The size given (Toile de 15, c. 65 x 54 cm), the complete set can be identified:
Augustine Roulin was born on 9 October 1851 in Lambesc and died on 5 April 1930.
After her husband had posed for several works with van Gogh, Augustine sat for Van Gogh and Paul Gauguin in the Yellow House the two men shared. During the sitting, she kept her gaze on Gauguin, possibly for reassurance because, according to her daughter, she was not comfortable in the presence of van Gogh. She sat in the corner of the room for the evening sitting. The resulting paintings were quite different, as was typical of the sessions where the artists’ shared the same model. Gauguin’s portrait included as background a picture he recently completed entitled Blue Trees. He painted Augustine in straightforward, literal way.
In comparison, Van Gogh’s work appeared more quickly executed and more thickly painted than that of Gauguin’s painting. Van Gogh admired the work of Dutch masterFrans Hals whose portraits display lively brushwork and the direct, spontaneous style of alla prima, or wet-on-wet . The yellow brushstrokes on the side of her head depict the gaslight. Instead of depicting the evening mood, he painted pots of sprouting bulbs. Van Gogh made a connection to her earthy nature by the depiction of germinating bulbs, essentially declaring her a “human tuber.” Days after working on this painting Van Gogh began painting the remaining Roulin family members, including the four-month-old baby, Marcelle.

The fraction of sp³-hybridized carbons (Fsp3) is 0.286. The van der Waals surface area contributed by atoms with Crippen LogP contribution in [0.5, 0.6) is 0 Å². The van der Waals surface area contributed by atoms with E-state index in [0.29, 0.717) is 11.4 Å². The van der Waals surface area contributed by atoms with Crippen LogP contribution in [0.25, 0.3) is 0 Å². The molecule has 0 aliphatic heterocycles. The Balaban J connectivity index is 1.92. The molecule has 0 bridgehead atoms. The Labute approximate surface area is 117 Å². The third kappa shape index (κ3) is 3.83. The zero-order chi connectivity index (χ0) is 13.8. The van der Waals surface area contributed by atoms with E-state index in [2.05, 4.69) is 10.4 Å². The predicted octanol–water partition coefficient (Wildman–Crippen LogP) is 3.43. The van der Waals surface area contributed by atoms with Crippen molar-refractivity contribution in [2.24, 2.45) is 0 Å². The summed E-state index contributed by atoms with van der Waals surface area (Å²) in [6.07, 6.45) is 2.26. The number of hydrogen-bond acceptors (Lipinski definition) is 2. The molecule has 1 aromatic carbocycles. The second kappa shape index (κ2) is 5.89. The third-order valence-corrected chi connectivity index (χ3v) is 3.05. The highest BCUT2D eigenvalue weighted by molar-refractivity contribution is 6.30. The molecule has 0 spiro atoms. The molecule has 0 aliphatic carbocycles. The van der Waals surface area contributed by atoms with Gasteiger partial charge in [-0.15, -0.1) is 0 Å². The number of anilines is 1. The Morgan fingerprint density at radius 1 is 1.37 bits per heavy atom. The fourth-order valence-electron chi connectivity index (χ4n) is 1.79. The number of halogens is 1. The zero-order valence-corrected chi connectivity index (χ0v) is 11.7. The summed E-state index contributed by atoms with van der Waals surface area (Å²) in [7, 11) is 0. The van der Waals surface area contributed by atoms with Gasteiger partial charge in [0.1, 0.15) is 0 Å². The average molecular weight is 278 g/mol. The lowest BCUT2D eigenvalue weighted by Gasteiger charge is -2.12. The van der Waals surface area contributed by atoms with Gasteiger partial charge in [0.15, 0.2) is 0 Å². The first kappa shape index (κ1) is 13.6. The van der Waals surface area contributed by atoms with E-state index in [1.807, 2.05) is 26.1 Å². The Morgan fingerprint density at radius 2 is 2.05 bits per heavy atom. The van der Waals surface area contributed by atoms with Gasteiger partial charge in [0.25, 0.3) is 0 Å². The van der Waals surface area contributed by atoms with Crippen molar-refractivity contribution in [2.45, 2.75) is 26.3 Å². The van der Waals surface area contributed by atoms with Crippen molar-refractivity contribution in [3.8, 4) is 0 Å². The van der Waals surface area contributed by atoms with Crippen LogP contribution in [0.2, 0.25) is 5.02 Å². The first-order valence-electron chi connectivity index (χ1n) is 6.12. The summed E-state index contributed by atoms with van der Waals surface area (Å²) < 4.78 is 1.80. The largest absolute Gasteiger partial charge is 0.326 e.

Armand Roulin, the eldest son, was born on 5 May 1871 in Lambesc, and died on 14 November 1945. He was 17 years of age when portrayed by Van Gogh.